This case emphasises the need for all employers to be very thorough and careful when undertaking disciplinary investigations. Carefully following your disciplinary procedure, ensuring that the issue is fully investigated, and that all relevant employees are interviewed as part of the investigation, is essential to show that the employer has been fair and reasonable in their final decision.
In this case, a former employee of a national car test contractor took an unfair dismissal case after being dismissed. The employee was employed as a vehicle coordinater/administrator. In July 2012, he emailed the HR Manager describing some of the problems he was having in the workplace. One of the issues was that his manager was not very interactive and delegated all the work to the employee’s colleague, and the employee alleged that the vehicle inspectors had asked administration staff to reassign the vehicles of acquaintances to them. The HR Manager came back and sought evidence on this as it would be seen as a very serious matter.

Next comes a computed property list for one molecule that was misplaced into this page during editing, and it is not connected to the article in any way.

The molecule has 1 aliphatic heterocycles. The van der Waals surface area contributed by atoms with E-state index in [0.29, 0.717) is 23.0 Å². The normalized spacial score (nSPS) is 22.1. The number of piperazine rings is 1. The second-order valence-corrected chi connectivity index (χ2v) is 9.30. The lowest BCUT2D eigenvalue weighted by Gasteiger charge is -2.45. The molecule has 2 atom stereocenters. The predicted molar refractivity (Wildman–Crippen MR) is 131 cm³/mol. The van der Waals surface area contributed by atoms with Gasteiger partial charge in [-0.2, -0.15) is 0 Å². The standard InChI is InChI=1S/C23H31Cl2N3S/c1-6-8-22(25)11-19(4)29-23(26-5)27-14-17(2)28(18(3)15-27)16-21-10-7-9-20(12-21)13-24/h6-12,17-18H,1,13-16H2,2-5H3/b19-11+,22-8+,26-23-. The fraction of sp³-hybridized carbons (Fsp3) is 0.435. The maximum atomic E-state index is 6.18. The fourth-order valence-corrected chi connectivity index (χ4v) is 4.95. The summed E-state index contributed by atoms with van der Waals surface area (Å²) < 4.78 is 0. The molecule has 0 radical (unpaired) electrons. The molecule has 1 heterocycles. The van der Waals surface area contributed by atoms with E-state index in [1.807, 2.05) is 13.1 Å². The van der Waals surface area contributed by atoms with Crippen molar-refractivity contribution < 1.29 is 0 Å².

In September 2012, the Regional Manager wrote to the employee informing him that a whistleblower had written in to state that he had seen the claimant driving vehicles that were not his own which were due tests. An investigation meeting was held, and the employee was represented by his solicitor. He admitted driving cars to the centre which were not his own – he said that the emanger had encouraged him to bring the cars in for testing and that he had not recieved any payments or benefits for doing this, he mentioned another 4 employees who were also doing this.
The solicitor asked for copies of the minutes of this meeting which were not furnished – the employee felt that the company had already made a decision to dismiss. The Company then took the decision to dismiss – the EAT stated that the Company’s procedures were seriously flawed. The Company had failed to interview the manager who supposedly had told employees they could bring in cars for testing to fill empty slots, this manager was also one of the 4 employees named as engaging in this practice. The EAT noted that the employee’s solicitor had twice unsuccessfully tried to give the names of the employees involved in the practice to the regional manager, and the EAT also questioned why the appeal investigation was conducted over the phone rather than face to face. (UD519/2013)